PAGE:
Traffic is uniquely horrible, partly because the city center is undergoing extensive re-construction, and partly because the majority of this city was constructed in the 1930s and at that time, under Soviet domination, very few people, other than the aristocrats, owned automobiles. This was one of the poorest countries in the world, yet it was home to such a great number of people. So the city was constructed without much regard for heavy vehicular traffic. On the other hand, Olga told us that these days, many people in the city do own cars, something that is unusual in many major cities in the world, including our own New York.

Moscow, a city of almost 18 million souls, was founded in 1147, hundreds of years before St. Petersburg. The greater Moscow area, referred to as Moscowland, is two times the size of Switzerland and contains an extremely dense population.

Also interesting on the streets is the fact that traffic lights count down the seconds until they’re going to change. That is not necessarily unique, except that some of the countdowns can last for a long 120 seconds. As a result, if one gets stuck for two or three lights, it can mean many minutes of sitting in the same spot.

I asked about the taxes in Russia and Olga told us that the income tax is only 13%. She added, however, that there are a series of other taxes. Yet, as a result of such a low income tax rate, many French people are giving up their French citizenship and moving to Russia.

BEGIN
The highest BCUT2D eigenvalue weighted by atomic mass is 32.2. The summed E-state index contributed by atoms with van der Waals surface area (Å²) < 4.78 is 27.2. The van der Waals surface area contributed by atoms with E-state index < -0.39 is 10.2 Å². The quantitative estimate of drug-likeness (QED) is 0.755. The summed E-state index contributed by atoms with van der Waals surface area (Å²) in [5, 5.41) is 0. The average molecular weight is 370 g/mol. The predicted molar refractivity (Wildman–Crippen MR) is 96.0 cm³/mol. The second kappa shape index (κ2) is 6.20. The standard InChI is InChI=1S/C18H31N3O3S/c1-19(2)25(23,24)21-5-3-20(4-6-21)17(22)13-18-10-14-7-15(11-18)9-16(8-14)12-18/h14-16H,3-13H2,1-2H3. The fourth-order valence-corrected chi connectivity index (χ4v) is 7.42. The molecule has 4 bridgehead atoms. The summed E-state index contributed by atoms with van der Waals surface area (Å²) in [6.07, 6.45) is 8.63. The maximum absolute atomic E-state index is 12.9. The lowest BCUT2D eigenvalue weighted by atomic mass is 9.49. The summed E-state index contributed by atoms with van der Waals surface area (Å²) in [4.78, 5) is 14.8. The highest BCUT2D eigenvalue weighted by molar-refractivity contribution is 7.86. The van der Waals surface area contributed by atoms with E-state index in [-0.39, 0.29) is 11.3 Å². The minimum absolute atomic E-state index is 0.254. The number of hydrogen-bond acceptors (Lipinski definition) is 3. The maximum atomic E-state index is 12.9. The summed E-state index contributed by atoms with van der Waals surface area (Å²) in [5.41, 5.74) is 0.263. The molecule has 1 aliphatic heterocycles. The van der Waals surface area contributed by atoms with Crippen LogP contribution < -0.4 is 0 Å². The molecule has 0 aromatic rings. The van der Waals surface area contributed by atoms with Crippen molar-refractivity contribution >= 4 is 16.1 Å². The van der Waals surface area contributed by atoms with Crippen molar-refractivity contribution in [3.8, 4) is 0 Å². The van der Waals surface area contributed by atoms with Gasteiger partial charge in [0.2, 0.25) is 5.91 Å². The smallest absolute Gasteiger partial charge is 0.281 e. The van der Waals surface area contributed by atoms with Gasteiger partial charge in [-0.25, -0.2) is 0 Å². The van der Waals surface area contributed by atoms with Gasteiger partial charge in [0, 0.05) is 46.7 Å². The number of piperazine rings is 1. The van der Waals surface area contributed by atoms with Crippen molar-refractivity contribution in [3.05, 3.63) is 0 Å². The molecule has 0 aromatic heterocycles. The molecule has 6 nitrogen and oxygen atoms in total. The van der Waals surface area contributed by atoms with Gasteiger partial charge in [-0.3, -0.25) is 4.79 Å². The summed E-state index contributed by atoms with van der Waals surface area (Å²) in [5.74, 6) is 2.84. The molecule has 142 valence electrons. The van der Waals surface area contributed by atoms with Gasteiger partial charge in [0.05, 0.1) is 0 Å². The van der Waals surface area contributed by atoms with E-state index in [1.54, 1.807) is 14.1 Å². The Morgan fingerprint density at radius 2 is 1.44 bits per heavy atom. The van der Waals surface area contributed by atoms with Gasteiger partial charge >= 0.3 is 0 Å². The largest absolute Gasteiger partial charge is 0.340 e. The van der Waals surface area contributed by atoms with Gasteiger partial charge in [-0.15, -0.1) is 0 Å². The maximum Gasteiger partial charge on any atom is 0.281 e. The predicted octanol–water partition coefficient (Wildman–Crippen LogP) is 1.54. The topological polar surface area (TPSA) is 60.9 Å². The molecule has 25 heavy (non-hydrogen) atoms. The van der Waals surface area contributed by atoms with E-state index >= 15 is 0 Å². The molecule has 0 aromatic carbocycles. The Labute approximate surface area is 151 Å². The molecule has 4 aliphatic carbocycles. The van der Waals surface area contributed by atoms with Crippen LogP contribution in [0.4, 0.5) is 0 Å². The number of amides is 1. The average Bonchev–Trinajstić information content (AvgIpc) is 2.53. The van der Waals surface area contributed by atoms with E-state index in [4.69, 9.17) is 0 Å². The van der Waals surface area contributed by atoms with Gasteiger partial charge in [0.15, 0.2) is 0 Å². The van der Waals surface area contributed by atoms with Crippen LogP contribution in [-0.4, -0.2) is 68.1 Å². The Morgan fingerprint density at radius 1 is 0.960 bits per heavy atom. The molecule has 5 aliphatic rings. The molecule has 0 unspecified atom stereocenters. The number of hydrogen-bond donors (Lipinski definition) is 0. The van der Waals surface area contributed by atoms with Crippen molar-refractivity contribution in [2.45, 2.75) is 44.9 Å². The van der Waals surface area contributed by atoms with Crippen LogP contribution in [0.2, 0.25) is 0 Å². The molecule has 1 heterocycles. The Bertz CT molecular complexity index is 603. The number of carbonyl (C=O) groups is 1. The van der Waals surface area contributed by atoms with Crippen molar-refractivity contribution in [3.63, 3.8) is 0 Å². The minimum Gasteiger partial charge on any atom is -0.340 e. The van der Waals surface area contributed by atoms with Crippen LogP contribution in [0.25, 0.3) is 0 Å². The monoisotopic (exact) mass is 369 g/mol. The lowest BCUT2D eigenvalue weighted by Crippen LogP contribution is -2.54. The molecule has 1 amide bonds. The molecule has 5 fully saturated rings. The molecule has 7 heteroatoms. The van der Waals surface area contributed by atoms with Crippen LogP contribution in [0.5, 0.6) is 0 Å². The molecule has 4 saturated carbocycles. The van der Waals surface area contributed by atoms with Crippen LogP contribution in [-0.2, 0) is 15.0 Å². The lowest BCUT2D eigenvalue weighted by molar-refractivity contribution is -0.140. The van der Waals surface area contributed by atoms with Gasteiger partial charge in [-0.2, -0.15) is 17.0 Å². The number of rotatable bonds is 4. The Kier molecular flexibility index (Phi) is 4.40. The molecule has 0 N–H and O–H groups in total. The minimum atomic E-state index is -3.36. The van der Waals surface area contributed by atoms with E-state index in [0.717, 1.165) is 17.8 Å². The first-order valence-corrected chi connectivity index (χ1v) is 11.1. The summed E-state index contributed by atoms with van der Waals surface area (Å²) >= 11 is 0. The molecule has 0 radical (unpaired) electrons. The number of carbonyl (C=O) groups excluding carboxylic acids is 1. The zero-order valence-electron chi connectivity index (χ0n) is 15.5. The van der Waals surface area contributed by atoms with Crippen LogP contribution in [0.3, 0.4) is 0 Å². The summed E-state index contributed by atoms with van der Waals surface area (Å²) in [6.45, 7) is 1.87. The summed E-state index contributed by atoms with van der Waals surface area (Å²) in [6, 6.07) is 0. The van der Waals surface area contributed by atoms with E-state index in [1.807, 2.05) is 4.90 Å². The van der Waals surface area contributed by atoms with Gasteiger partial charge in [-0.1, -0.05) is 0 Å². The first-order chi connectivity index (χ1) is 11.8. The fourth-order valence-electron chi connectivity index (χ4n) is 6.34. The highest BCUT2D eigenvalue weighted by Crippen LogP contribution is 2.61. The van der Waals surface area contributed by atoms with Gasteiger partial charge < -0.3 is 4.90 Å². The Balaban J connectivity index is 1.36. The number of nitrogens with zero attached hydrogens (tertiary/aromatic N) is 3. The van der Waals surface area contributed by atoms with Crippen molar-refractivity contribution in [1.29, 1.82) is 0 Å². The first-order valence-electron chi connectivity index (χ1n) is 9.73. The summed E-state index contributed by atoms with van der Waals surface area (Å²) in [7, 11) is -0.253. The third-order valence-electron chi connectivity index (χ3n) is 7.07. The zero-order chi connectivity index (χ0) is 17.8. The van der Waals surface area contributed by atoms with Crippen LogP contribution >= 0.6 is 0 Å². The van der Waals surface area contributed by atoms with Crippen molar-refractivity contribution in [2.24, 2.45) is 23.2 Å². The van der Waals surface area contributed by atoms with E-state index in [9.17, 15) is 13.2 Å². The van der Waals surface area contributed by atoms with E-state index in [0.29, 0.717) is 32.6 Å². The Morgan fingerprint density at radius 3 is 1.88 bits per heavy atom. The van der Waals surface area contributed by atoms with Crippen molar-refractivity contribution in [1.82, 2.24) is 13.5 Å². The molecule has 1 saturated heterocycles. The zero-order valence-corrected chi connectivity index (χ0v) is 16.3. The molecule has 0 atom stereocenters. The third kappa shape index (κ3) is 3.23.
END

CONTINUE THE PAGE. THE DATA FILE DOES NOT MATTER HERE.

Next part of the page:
All Russian citizens pay some form of insurance and get a certain amount of free medical care. However, Olga informed us the quality of care received is very poor and virtually everybody goes to a private doctor should they need medical care. On the other hand, poor people, the “babushkas” of Russia, do go to the public clinics where they sometimes wait for hours see a doctor for no more than two minutes. She also told us that preventive health care really doesn’t exist in Russia. As a matter of fact, Stalin died young because he had a major illness he was not aware of due to the fact he had not been to a doctor in almost 20 years.

We drove by the home of what used to be known as the KGB, but is now referred to as the FSB.

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After a few minutes, we got out of our car outside Red Square and we stood before the amazing church built by Ivan the Terrible.

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This gorgeous multi colored, but predominantly green, church was constructed in 1555.

It is locally referred to as the church of St. Basil because there used to be an old man named Basil who would panhandle and sleep outside the church every day. Finally, when he died, the townspeople wanted him buried behind the church, which is what happened.

So there we were – in Red Square.

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We were standing and laughing on the very ground where we had watched years of Soviet parades, featuring the latest and greatest in Soviet military hardware, throughout our childhood.